The final was no better, with Australia always leading though somewhat fortuitous at times. A single, early converted try was the difference and the gold shirts lifted the gold trophy 12-6. Much would change before it was competed for again, not least the entry of a traditional rugby playing nation hitherto barred…

History of the Rugby World Cup: 1987

This is the first in a weekly series of my own memories of the Rugby World Cup, starting next month and ending at Halloween. Rugby is not my sport, by any means, but it is a great tournament (even though I think it goes on too long), and one which has already provided many great moments.

What a different game it was too. It was entirely amateur, with just four points for a try. Dropped goals were allowed direct from free-kicks (the first points in the Final came that way) and scrummages; place kicks (which included most kick-offs) were taken without tees. At half-time players remained on the field, there were no substitutions or cards, and (very much unlike football) players on the field barely celebrated scores at all. 

TV coverage was also more limited, with no ref mics or such like to indicate why penalties had been awarded or how the game was being managed. 

Things have certainly changed!

We may not have known from the first tournament, a straightforward win for New Zealand, the game’s dominant force, just what a fine competition this would become.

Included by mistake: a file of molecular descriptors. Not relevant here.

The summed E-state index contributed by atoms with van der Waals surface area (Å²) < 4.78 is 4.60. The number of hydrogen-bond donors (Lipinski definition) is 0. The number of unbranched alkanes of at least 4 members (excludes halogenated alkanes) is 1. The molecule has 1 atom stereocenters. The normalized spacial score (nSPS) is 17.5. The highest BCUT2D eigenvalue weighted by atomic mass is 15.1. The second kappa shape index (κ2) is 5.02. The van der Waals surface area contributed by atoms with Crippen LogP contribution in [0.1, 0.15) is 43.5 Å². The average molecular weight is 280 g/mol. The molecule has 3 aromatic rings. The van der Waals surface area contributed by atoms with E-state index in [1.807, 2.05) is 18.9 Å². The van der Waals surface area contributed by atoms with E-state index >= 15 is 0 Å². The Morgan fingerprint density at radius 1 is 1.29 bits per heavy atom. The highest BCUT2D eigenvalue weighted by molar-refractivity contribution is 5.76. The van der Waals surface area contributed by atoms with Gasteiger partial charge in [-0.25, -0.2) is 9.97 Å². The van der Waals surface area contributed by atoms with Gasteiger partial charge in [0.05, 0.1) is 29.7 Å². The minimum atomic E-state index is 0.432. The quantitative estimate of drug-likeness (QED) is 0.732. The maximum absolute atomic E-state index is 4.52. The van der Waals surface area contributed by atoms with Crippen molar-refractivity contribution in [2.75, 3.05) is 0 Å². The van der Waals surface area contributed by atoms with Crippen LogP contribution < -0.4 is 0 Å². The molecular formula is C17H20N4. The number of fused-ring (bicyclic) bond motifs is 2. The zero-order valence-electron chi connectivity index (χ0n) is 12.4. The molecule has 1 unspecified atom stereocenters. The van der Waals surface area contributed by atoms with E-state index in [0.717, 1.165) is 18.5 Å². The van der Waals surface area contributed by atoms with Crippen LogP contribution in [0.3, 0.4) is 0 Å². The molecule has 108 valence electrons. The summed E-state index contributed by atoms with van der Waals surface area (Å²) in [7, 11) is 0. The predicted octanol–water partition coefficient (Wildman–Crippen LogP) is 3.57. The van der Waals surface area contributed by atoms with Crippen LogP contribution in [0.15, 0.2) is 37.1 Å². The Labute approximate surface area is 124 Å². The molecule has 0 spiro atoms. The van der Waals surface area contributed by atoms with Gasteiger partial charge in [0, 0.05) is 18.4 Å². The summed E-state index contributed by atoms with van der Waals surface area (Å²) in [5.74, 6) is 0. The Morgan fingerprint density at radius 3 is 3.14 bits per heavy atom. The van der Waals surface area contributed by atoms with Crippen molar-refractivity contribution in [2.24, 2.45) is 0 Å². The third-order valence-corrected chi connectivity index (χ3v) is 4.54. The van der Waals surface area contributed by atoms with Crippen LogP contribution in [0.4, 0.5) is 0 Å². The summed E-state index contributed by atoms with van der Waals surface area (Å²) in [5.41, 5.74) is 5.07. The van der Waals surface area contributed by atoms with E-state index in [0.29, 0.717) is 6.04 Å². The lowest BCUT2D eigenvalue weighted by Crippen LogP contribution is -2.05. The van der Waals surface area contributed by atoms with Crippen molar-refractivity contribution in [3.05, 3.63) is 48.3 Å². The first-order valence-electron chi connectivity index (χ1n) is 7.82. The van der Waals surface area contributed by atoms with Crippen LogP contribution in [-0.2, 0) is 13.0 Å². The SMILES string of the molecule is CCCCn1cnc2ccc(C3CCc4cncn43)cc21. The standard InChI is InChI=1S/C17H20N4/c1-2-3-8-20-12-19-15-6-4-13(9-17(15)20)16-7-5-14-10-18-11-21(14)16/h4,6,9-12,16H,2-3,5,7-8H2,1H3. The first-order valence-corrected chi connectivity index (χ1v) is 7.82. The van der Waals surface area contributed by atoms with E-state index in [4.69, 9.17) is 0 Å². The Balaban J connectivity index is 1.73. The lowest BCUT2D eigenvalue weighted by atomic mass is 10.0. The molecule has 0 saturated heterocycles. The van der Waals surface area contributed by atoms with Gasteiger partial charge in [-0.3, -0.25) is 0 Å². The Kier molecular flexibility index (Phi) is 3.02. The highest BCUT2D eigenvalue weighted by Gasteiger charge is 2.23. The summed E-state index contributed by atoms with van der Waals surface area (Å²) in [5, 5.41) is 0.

In 1987 there were only seven test-playing nations at cricket, and with South Africa similarly excluded, there were only seven senior rugby nations too – the “Five Nations” plus the two Bledisloe Cup rivals, Australia and New Zealand, who hosted the first tournament. Fiji was the extra country to reach the last eight – this was before the rise of Argentina and Italy.

As it was, New Zealand and Australia eliminated Scotland and Ireland respectively and Fiji fell to France. The only all-Northern match in the knock-out phase saw Wales comfortably defeat England.

For Europeans, in an era before multi-channel broadcasting and the tradition of staying up late for games, the tournament was really noted for a remarkable semi-final match between Australia and France. With New Zealand awaiting in the Final, a Wallaby victory was assumed and sure enough, the home side led for the most of the match. However, France ran in four tries to win 30-24 – an important win not just for France, but for Northern Hemisphere rugby.

The Final was a step too far, with the All Blacks dismissing France 29-9. But those two teams would have many a close-run thing in future…